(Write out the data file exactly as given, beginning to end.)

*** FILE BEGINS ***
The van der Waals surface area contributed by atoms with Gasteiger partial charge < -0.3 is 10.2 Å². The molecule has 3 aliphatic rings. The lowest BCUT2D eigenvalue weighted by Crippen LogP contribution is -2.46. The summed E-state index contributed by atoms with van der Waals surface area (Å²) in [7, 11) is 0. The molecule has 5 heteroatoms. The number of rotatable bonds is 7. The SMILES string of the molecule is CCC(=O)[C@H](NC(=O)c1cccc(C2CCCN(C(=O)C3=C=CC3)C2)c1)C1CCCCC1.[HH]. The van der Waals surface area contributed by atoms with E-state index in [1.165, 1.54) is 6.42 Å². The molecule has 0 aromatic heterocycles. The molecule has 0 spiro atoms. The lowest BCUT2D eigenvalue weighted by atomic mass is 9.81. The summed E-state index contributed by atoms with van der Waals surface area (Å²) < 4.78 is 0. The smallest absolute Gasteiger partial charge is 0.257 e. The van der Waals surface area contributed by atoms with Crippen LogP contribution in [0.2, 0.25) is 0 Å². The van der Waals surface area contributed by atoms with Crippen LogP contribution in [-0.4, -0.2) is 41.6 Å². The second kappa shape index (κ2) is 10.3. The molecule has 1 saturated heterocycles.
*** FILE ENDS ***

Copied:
The van der Waals surface area contributed by atoms with Gasteiger partial charge < -0.3 is 10.2 Å². The molecule has 3 aliphatic rings. The lowest BCUT2D eigenvalue weighted by Crippen LogP contribution is -2.46. The summed E-state index contributed by atoms with van der Waals surface area (Å²) in [7, 11) is 0. The molecule has 5 heteroatoms. The number of rotatable bonds is 7. The SMILES string of the molecule is CCC(=O)[C@H](NC(=O)c1cccc(C2CCCN(C(=O)C3=C=CC3)C2)c1)C1CCCCC1.[HH]. The van der Waals surface area contributed by atoms with E-state index in [1.165, 1.54) is 6.42 Å². The molecule has 0 aromatic heterocycles. The molecule has 0 spiro atoms. The lowest BCUT2D eigenvalue weighted by atomic mass is 9.81. The summed E-state index contributed by atoms with van der Waals surface area (Å²) < 4.78 is 0. The smallest absolute Gasteiger partial charge is 0.257 e. The van der Waals surface area contributed by atoms with Crippen LogP contribution in [0.2, 0.25) is 0 Å². The van der Waals surface area contributed by atoms with Crippen LogP contribution in [-0.4, -0.2) is 41.6 Å². The second kappa shape index (κ2) is 10.3. The molecule has 1 saturated heterocycles.